Tulsa: How OUr Offense Put Up Over 700 yards!

Our offense looked great against Tulsa. But, was it as good as it looked? Or were looks deceiving?

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Tulsa – Why the Slants Kept Killing Us!

How did our defense do? This was the first big test to help us gauge where we are at.

Well, it wasn’t pretty, but we actually did pretty well. Most things Tulsa tried we stopped. But, they found some things that worked and kept hurting us with them. Some of those things we never did figure out how to stop and that’s scary come Baylor! There are some misconceptions about the game, though, and we need to clear them up.

As everyone knows, Tulsa killed us with the slants. But it wasn’t because we were playing off of the receivers. In fact most of them came against either press coverage or the corner lined up no more than 5 yards deep. The key is in the formation and the plays.

Defense Breakdown
(part one):

Cheat Sheet:

 1. There are 3 formations Tulsa was able to hurt us with. One of them is the 3×1 formation. The receiver on the single receiver side lined up just a couple yards from the sideline which put him ridiculously far away from the box. Because we played man defense on this side, they had the WR and RB almost always run a slant/flat combination with the RB running a swing route. They used this formation and route combination almost every single 3rd down in the game and it worked pretty much every single time!

Assuming the LB followed the RB, there is no one in the area between the box and the receiver to help cover the slant. So, all the receiver has to do is get an inside release and it’s a pretty easy completion. If the LB tries to help cover the slant, the RB is wide open.

Many are saying the slant worked because we gave too much cushion. Actually, the only times we stopped the slant were from deeper alignments.

Because of the extra wide receiver splits there’s absolutely no excuse for allowing the receiver to have an inside release. There’s only two things the receiver can do, break inside or run straight up the sideline. The receiver cannot do a single thing with an outside release, which is why up until recently wide-outs always lined up a decent distance away from the sidelines. If a coach wants to have a receiver line up on the sideline, the corner should just trap him on that sideline just like in basketball. You know he’s going to break inside so just stay a few yards inside of him and wait. If he wants to run a go route, that’s fine, run with him and force a perfect pass.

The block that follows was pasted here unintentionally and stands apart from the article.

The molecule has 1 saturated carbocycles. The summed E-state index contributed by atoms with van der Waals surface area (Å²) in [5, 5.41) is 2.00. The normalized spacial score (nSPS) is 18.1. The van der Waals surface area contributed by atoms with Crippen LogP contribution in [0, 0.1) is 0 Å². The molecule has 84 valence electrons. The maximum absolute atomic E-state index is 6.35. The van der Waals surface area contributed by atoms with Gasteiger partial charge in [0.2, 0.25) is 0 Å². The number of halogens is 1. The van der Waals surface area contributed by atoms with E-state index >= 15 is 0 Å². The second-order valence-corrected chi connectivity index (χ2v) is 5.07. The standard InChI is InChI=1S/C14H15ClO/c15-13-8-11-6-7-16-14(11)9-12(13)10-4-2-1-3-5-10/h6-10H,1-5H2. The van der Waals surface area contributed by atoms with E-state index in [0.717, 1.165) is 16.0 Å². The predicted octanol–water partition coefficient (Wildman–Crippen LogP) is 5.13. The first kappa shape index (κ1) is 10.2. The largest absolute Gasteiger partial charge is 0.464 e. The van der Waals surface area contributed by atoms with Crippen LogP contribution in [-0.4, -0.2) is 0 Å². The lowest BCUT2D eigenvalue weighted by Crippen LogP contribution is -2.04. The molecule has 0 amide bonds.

But, our corners are playing technique where we allow an inside release and try to cover from the outside. In this situation that just will not work. It’s suicide!

2. 6 times the offense took advantage of our cushion. At times we were not aggressive enough in pass coverage, worrying about the deep route. But, avoiding all cushion is unrealistic. All teams mix up which defenders are giving cushion, and really good offenses like Baylor/Tulsa and Riley’s offense take advantage of this. If all the defenders are playing near the line it leaves them vulnerable to rub routes and gives a bunch of space down the field for any deep routes. I think the key is to mix it up and not allow it to be obvious presnap how defenders are playing. The hurry up aspect of the offense makes this more difficult.

3. 6 passing plays were completed simply because the offense executed perfectly and when that happens there’s nothing you can do. Their QB is special! And their receivers are the real deal!

4. Not having Jordan Thomas hurt, no question. P.J. struggled and seemed to lose confidence which made him play even worse. There’s so little room for error, and he was forced to start having taken only a quarter of the practice snaps. I counted 4 plays where his mistakes cost our defense.

The good news is that Marcus Green came in late in the game and played really well! He’s going to be good!

5. But, he’s not alone. Sanchez also struggled, as did the safeties. The safeties did not have a great game. At least 3 passing plays were successful because of safety error (not counting busted assignments), and one of those plays had both safeties making big mistakes. Sanchez missed two tackles which hurt us and wasn’t agile enough defending a double move which almost hurt us (had we not been bailed out by an overthrown pass). Parker had a play of his own where he made a bit of an error, but was still able to make the play by tipping the ball (even though a receiver miraculously caught the deflection).

There were 3 busts in pass coverage and it’s difficult at times to tell who was at fault. Most of the time it was a safety.

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Tulsa – How Our Run Defense Did!

For the most part our run defense did pretty well! There was just one formation where Tulsa found something that worked and they had various amounts of success with it throughout the game.

Like Baylor, Tulsa’s running game is very different and pretty unique!

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Tulsa: Breakdown of the Defense (Part 3)

There’s one more thing Tulsa did that we were never able to stop…

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Tulsa: Why Baker Had So Much Running Room!

A few different times in the game Baker had huge runs up the middle of the field on passing plays. How was that possible? Was it by design? If so, how did the do it?

Breaking Down
Baker’s Runs:


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